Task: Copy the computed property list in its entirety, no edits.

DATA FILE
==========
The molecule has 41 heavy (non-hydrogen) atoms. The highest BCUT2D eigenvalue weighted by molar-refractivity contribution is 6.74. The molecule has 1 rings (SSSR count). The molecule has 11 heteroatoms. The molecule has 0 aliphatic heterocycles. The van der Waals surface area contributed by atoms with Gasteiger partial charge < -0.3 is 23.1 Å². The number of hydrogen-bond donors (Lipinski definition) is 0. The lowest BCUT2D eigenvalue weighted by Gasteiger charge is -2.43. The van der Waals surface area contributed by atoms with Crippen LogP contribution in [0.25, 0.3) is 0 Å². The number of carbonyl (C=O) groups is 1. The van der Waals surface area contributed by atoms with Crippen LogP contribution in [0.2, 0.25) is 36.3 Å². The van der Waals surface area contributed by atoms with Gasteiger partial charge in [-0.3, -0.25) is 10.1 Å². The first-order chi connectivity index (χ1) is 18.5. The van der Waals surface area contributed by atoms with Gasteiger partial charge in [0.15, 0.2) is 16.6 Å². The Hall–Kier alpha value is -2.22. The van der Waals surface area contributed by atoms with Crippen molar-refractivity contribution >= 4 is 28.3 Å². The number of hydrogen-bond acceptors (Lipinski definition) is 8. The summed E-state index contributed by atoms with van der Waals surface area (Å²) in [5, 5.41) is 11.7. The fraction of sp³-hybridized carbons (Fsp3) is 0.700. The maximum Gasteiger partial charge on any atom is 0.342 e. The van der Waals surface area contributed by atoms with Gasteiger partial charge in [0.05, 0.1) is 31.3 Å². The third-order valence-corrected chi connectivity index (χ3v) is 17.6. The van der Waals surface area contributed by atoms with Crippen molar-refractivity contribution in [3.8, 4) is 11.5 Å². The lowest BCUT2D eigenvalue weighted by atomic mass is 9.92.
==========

The molecule has 41 heavy (non-hydrogen) atoms. The highest BCUT2D eigenvalue weighted by molar-refractivity contribution is 6.74. The molecule has 1 rings (SSSR count). The molecule has 11 heteroatoms. The molecule has 0 aliphatic heterocycles. The van der Waals surface area contributed by atoms with Gasteiger partial charge < -0.3 is 23.1 Å². The number of hydrogen-bond donors (Lipinski definition) is 0. The lowest BCUT2D eigenvalue weighted by Gasteiger charge is -2.43. The van der Waals surface area contributed by atoms with Crippen LogP contribution in [0.25, 0.3) is 0 Å². The number of carbonyl (C=O) groups is 1. The van der Waals surface area contributed by atoms with Crippen LogP contribution in [0.2, 0.25) is 36.3 Å². The van der Waals surface area contributed by atoms with Gasteiger partial charge in [-0.3, -0.25) is 10.1 Å². The first-order chi connectivity index (χ1) is 18.5. The van der Waals surface area contributed by atoms with Gasteiger partial charge in [0.15, 0.2) is 16.6 Å². The Hall–Kier alpha value is -2.22. The van der Waals surface area contributed by atoms with Crippen molar-refractivity contribution >= 4 is 28.3 Å². The number of hydrogen-bond acceptors (Lipinski definition) is 8. The summed E-state index contributed by atoms with van der Waals surface area (Å²) in [5, 5.41) is 11.7. The fraction of sp³-hybridized carbons (Fsp3) is 0.700. The maximum Gasteiger partial charge on any atom is 0.342 e. The van der Waals surface area contributed by atoms with Gasteiger partial charge in [0.05, 0.1) is 31.3 Å². The third-order valence-corrected chi connectivity index (χ3v) is 17.6. The van der Waals surface area contributed by atoms with Crippen molar-refractivity contribution in [3.8, 4) is 11.5 Å². The lowest BCUT2D eigenvalue weighted by atomic mass is 9.92.